Last night was the Bobbie Ann Mason reading at the University of Memphis. My husband came with me because we had just been at a dinner event for his work. On the way home afterward, he asked me, “Why do they have things like this? Why do people attend them? What do they get out of it?” My husband doesn’t care for literature. He will read my poetry and fiction, and that is pretty much all of the reading he will do the entire year.
The first way I answered that question was from the writer’s point of view: “The writer reads interesting excerpts from his or her novel or short story to encourage people to buy his or her book.”
Then, from my point of view: “I go to see someone in my profession. I learn from what they do or don’t do and figure out what sort of professional writer I would want to be.”
Then, from other people’s point of view: “I guess they go for some of the celebrity, to see a writer who’s book they’ve read and want to meet, or ask them some questions, hear something beautiful.”
For me, I don’t quite understand going to see fiction writers read. Poetry is meant to be listened to. Most fiction doesn’t have the same musical quality poetry does, and usually there’s only enough time for a fiction writer to read a couple of scenes from their work. To me, these never seem enough. Maybe if they could read the whole piece aloud, I’d feel like I’d gotten some sort of resolution, but just reading scenes feels too much like reading one stanza out of an entire poem. It doesn’t draw me to read more; it just annoys me.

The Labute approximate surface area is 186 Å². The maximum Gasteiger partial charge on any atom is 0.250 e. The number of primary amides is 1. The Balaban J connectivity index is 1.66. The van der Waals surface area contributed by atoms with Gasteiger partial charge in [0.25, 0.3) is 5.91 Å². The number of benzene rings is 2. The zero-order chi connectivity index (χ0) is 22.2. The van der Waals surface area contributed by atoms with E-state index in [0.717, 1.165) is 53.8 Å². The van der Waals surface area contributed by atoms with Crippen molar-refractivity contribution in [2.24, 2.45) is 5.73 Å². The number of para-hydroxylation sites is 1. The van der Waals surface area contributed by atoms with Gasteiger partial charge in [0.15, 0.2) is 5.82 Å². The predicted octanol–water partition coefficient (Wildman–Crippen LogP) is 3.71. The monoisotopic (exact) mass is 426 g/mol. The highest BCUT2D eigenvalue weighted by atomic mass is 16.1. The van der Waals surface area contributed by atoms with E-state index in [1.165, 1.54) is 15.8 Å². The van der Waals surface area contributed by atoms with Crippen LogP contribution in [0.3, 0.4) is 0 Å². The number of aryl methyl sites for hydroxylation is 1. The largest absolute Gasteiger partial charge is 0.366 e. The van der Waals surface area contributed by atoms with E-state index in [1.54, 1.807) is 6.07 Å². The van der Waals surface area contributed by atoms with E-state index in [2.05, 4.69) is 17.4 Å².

There is also that joy of hearing a writer read his or her own words, but sometimes there is also disappointment: you expected them to have some beautiful drawl or a deep baritone and their voice comes out whiny or soft. I saw Mark Doty read at Rhodes College many years ago. I had read a lot of his poetry and enjoyed its beauty and seriousness. When he came to read, I was surprised how jovial and friendly he was. He read these lilting lines about grief and mortality trippingly. I wanted him to be morose, to wear tweed, to read his poetry with an appropriately morose tenor.
Writers are really never what we want or imagine them to be. They never answer our questions right. They wear an open shirt with no undershirt and a silver necklace nestles in their exposed chest hair. They make bad jokes or wear ill-fitting dentures. I can understand why people say we must divorce what the author wrote from the author. There is something that gets ruined when the “real” author bumps up against the author we imagine while we are reading. I build a relationship with that imagined author and then when I meet the real person and he or she is painfully human, it damages that for me just a little bit.
Why do you attend readings? What do you get out of them?